Blair's ex-adviser to lead employment practices review
Prime Minister Theresa May has asked Tony Blair's former policy chief to review employment practices.
Matthew Taylor, former head of the Labour Policy Unit, will look at job security, pay and workers' rights.
In the Daily Telegraph, Chancellor Philip Hammond defended plans to put workers on boards and impose greater pay restraint for senior executives.
The measures were "something that responsible businesses will recognise can be positive for them", he said.
He warned that big businesses were "angering their consumers" over excessive pay for bosses and poor workers' rights.
Speaking ahead of the Conservative Party conference on Sunday, Mrs May said: "The UK has one of the strongest labour markets in the world - with record numbers of people in work and an unemployment rate almost half the EU average.
"That's a proud record, but if we are to build a country that works for everyone - not just the privileged few - we need to be certain that employment regulation and practices are keeping pace with the changing world of work."
Mr Taylor has been tasked with looking at whether regulations need to change in order to keep pace with what Downing Street says is a growing number of people registered as self employed, on zero hours contracts or in temporary work.
The review will look at security, pay and rights and it will also examine whether there are ways to increase opportunities for carers, people with disabilities and the elderly.
Mr Taylor, chief executive of the RSA (Royal Society for the Encouragement of Arts, Manufactures and Commerce), said it was "very encouraging" that he had been asked to chair the independent review.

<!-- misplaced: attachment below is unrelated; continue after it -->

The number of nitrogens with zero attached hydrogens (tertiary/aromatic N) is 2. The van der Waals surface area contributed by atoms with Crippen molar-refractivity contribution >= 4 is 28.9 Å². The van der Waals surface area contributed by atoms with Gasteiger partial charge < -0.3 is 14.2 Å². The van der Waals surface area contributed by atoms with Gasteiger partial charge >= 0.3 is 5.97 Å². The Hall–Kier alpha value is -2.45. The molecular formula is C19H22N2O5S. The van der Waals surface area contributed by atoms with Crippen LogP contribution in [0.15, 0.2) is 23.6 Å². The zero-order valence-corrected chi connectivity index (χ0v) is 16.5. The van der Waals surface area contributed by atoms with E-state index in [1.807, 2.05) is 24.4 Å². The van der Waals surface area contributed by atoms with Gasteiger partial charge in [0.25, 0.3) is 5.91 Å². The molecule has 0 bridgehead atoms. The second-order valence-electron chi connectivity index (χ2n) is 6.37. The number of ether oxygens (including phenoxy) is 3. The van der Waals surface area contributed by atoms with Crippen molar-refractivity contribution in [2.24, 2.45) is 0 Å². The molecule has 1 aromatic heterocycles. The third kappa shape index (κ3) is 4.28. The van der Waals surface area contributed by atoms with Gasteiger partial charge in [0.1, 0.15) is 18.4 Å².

"New forms of employment have many advantages for workers and consumers but there are challenges and risks," he said.
"We need to approach this issue with an open mind, recognising that within our flexible system of employment the same type of contract can have a diverse range of impacts on the people who use them.
"That the prime minister has chosen to prioritise the interests of the growing army of people working in new ways sends an important message."
He said the review team will travel across the UK to hear how people's experience of work affects their daily lives.
Seamus Nevin, head of employment and skills policy at the Institute of Directors, said: "It is important that the government works to ensure our employment regulations and definitions are flexible so that we protect workers and give them access to training and development, while still enabling innovation and enterprise to prosper."